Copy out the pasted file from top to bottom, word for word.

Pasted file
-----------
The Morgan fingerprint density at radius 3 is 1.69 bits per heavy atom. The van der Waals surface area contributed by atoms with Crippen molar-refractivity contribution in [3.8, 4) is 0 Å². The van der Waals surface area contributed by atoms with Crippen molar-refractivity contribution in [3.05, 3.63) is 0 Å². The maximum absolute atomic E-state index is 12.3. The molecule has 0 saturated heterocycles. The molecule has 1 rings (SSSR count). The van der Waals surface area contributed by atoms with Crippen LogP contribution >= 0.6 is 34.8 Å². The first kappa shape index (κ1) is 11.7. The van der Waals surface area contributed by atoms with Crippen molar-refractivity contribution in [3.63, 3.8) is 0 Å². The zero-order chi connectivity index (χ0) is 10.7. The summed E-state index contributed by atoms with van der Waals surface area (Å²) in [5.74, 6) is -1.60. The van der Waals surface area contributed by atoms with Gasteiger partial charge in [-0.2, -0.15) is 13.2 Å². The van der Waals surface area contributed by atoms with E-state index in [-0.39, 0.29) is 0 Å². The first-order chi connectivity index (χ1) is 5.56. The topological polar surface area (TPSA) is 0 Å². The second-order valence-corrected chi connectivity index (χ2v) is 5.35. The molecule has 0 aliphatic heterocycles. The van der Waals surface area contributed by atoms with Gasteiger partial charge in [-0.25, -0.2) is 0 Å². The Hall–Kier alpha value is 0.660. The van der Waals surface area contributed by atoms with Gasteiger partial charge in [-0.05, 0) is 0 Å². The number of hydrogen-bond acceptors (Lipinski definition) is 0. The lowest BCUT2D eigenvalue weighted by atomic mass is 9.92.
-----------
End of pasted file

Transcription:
The Morgan fingerprint density at radius 3 is 1.69 bits per heavy atom. The van der Waals surface area contributed by atoms with Crippen molar-refractivity contribution in [3.8, 4) is 0 Å². The van der Waals surface area contributed by atoms with Crippen molar-refractivity contribution in [3.05, 3.63) is 0 Å². The maximum absolute atomic E-state index is 12.3. The molecule has 0 saturated heterocycles. The molecule has 1 rings (SSSR count). The van der Waals surface area contributed by atoms with Crippen LogP contribution >= 0.6 is 34.8 Å². The first kappa shape index (κ1) is 11.7. The van der Waals surface area contributed by atoms with Crippen molar-refractivity contribution in [3.63, 3.8) is 0 Å². The zero-order chi connectivity index (χ0) is 10.7. The summed E-state index contributed by atoms with van der Waals surface area (Å²) in [5.74, 6) is -1.60. The van der Waals surface area contributed by atoms with Gasteiger partial charge in [-0.2, -0.15) is 13.2 Å². The van der Waals surface area contributed by atoms with E-state index in [-0.39, 0.29) is 0 Å². The first-order chi connectivity index (χ1) is 5.56. The topological polar surface area (TPSA) is 0 Å². The second-order valence-corrected chi connectivity index (χ2v) is 5.35. The molecule has 0 aliphatic heterocycles. The van der Waals surface area contributed by atoms with Gasteiger partial charge in [-0.25, -0.2) is 0 Å². The Hall–Kier alpha value is 0.660. The van der Waals surface area contributed by atoms with Gasteiger partial charge in [-0.05, 0) is 0 Å². The number of hydrogen-bond acceptors (Lipinski definition) is 0. The lowest BCUT2D eigenvalue weighted by atomic mass is 9.92.